Threat Mitigation Techniques
There are a number of threat-mitigation techniques available that you can use to better secure passwords. These techniques are implemented by using one or more of the following four, primary technologies.
|CryptoAPI||CryptoAPI provides a set of functions that help you apply cryptographic routines to target entities. CryptoAPI can provide hashes, digests, encryption, and decryption, to mention its primary functionality. CryptoAPI also has other features. To learn about cryptography and the CryptoAPI, see Cryptography Essentials.|
|Access control lists||An access control list (ACL) is a list of security protections that applies to an object. An object can be a file, process, event, or anything else that has a security descriptor. For more information on ACLs see Access Control Lists (ACLs).|
|Data protection API||The data protection API (DPAPI) provides the following four functions that you use to encrypt and decrypt sensitive data: CryptProtectData, CryptUnprotectData, CryptProtectMemory, and CryptUnprotectMemory.|
|Stored user names and passwords||Storage functionality that makes handling users' passwords and other credentials, such as private keys, easier, more consistent, and safer. For more information on this functionality, see CredUIPromptForCredentials.|
These technologies are not available on all operating systems. Therefore, the extent to which security can be improved depends on which operating systems are involved. Here are the technologies that are available in each operating system.
|Windows Server 2003 and Windows XP||
The following threat-mitigation techniques use one or more of the four technologies. Techniques that require the use of technologies that are not included in the operating system cannot be used.
Getting Passwords from the User
When you allow the user to set up a password, force the use of strong passwords. For example, require that passwords be a minimum length such as eight characters or more. Passwords should also be required to include uppercase and lowercase letters, numbers, and other keyboard characters such as the dollar sign ($), exclamation point (!), or greater than (>).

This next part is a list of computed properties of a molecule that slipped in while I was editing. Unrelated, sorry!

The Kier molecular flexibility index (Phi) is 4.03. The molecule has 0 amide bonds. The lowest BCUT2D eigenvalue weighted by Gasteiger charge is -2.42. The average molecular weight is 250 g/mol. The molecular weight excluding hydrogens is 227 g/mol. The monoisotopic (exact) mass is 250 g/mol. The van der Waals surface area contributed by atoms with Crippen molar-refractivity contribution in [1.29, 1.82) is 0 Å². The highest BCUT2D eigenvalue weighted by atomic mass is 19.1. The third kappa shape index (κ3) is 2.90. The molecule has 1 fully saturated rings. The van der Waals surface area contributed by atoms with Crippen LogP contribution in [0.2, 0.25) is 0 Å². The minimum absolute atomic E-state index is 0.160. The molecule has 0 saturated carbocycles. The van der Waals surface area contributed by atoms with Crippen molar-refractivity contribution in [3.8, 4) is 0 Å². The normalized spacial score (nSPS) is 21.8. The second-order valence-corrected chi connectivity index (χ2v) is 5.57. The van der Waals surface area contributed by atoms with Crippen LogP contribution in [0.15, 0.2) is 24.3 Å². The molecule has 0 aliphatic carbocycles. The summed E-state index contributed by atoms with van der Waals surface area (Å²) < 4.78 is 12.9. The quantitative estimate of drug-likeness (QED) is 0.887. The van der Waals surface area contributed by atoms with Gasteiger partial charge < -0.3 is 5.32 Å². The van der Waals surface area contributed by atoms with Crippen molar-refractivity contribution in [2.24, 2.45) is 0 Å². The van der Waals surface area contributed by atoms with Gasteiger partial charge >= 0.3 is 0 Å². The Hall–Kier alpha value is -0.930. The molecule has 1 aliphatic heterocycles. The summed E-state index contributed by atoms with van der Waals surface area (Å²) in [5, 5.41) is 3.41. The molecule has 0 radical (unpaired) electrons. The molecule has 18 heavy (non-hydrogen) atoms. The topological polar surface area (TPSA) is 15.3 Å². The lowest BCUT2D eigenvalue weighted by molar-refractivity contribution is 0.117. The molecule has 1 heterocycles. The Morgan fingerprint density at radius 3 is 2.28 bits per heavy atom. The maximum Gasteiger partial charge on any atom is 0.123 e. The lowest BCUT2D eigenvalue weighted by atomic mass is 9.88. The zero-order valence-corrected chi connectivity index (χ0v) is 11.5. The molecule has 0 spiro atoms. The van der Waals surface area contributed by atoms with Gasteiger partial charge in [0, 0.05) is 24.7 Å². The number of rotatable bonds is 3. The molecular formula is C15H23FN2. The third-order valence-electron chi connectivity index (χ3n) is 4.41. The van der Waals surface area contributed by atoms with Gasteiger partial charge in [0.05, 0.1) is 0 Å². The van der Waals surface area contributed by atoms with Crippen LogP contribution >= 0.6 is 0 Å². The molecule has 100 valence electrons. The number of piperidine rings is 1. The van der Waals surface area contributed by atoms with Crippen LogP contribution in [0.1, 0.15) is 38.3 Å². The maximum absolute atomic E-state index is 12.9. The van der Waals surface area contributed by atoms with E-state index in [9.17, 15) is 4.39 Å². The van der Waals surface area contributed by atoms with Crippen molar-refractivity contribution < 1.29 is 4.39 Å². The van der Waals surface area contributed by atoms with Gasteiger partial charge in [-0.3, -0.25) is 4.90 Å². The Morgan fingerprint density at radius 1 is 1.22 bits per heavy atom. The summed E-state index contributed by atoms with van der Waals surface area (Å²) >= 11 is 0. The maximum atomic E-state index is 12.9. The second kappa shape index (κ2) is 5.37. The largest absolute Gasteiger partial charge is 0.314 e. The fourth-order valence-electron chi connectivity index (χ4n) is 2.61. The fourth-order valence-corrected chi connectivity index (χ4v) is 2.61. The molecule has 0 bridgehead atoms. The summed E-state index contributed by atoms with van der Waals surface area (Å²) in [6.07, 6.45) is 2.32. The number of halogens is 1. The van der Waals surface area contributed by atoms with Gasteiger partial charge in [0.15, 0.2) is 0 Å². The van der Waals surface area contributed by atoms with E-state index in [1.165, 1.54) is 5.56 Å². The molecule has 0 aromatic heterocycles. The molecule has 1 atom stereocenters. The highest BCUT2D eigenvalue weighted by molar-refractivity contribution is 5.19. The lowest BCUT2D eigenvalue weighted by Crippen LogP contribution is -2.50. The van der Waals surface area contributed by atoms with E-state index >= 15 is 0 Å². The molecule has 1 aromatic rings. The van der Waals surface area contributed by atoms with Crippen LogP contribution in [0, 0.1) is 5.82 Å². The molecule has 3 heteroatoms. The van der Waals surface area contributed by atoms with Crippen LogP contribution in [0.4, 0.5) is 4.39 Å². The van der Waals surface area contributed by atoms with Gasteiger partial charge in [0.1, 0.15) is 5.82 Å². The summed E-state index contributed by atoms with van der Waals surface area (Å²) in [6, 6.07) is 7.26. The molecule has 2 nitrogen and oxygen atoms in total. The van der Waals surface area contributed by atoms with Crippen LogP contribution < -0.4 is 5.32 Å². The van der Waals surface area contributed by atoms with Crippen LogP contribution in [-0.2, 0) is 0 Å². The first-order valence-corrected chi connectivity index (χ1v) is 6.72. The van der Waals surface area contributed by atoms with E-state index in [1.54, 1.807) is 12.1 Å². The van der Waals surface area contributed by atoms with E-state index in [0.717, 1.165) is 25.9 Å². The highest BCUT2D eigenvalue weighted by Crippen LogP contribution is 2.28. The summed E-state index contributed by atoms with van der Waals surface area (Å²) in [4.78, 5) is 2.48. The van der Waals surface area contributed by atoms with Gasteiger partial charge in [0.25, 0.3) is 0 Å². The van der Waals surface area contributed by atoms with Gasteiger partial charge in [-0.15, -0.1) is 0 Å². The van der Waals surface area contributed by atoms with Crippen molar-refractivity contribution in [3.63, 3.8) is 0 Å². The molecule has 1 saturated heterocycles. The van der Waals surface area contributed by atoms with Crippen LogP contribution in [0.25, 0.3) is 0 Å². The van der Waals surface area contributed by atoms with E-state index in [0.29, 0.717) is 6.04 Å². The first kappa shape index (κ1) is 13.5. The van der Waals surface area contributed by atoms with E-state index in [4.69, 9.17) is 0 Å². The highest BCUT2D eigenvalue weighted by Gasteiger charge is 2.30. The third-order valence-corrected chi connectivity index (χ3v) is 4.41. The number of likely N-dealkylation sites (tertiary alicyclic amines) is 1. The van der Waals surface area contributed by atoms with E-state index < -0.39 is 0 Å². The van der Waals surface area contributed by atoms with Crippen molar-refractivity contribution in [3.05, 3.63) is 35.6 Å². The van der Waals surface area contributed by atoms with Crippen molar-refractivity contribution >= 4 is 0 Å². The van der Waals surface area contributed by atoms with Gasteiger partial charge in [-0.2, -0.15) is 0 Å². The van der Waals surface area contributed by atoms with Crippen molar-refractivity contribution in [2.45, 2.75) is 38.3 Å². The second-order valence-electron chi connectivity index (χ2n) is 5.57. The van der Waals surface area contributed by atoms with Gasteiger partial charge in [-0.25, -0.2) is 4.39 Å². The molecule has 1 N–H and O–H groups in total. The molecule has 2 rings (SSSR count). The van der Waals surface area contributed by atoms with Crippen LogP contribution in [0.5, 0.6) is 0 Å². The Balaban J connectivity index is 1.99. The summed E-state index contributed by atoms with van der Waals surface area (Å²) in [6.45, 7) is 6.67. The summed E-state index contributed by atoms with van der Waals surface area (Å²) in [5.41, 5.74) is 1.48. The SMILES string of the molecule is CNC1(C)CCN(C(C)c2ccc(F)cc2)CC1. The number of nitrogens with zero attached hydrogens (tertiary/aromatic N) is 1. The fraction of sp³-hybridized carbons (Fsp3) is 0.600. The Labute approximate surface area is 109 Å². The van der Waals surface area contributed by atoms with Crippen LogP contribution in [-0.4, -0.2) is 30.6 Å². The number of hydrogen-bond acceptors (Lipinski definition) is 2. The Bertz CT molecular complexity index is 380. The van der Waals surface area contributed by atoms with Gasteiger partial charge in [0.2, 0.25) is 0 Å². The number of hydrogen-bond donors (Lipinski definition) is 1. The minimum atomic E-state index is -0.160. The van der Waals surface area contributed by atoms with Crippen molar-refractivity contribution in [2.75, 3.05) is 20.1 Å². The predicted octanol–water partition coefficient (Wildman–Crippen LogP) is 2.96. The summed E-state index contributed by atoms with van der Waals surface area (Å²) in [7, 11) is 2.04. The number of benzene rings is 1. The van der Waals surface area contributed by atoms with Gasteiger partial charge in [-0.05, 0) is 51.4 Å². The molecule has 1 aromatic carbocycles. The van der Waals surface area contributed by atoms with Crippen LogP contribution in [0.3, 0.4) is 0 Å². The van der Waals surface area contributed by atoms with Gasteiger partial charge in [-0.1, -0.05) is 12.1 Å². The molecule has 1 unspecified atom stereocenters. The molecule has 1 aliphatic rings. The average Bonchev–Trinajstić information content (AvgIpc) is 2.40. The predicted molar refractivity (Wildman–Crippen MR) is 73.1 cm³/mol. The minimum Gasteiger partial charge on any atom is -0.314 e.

After you get a password, use it quickly (using as little code as possible), and then erase all vestiges of the password. This minimizes the time available to an intruder to "trap" the password. The trade-off with this technique is the frequency with which the password must be retrieved from the user; however, the principle should be employed wherever possible. For information about how to properly get passwords, see Asking the User for Credentials.
Avoid providing "remember my password" user interface options. Often, users will demand to have this option. If you must provide it, then at minimum, ensure that the password gets saved in a secure fashion. For information, see the Storing Passwords section, later in this topic.
Limit password entry tries. After a certain number of tries without success, lock out the user for a certain length of time. Optionally, lengthen the response time for each try over a maximum. This technique is aimed at defeating a guessing attack.
Never store passwords in plaintext (unencrypted). Encrypting passwords significantly increases their security. For information about storing encrypted passwords, see CryptProtectData. For information about encrypting passwords in memory, see CryptProtectMemory. Store passwords in as few places as possible. The more places a password is stored, the greater the chance that an intruder might find it. Never store passwords in a webpage or in a web-based file. Storing passwords in a webpage or in a web-based file allows them to be easily compromised.
After you have encrypted a password and stored it, use secure ACLs to limit access to the file. Alternatively, you can store passwords and encryption keys on removable devices. Storing passwords and encryption keys on a removable media, such as a smart card, helps create a more secure system. After a password is retrieved for a given session, the card can be removed, thereby removing the possibility that an intruder can gain access to it.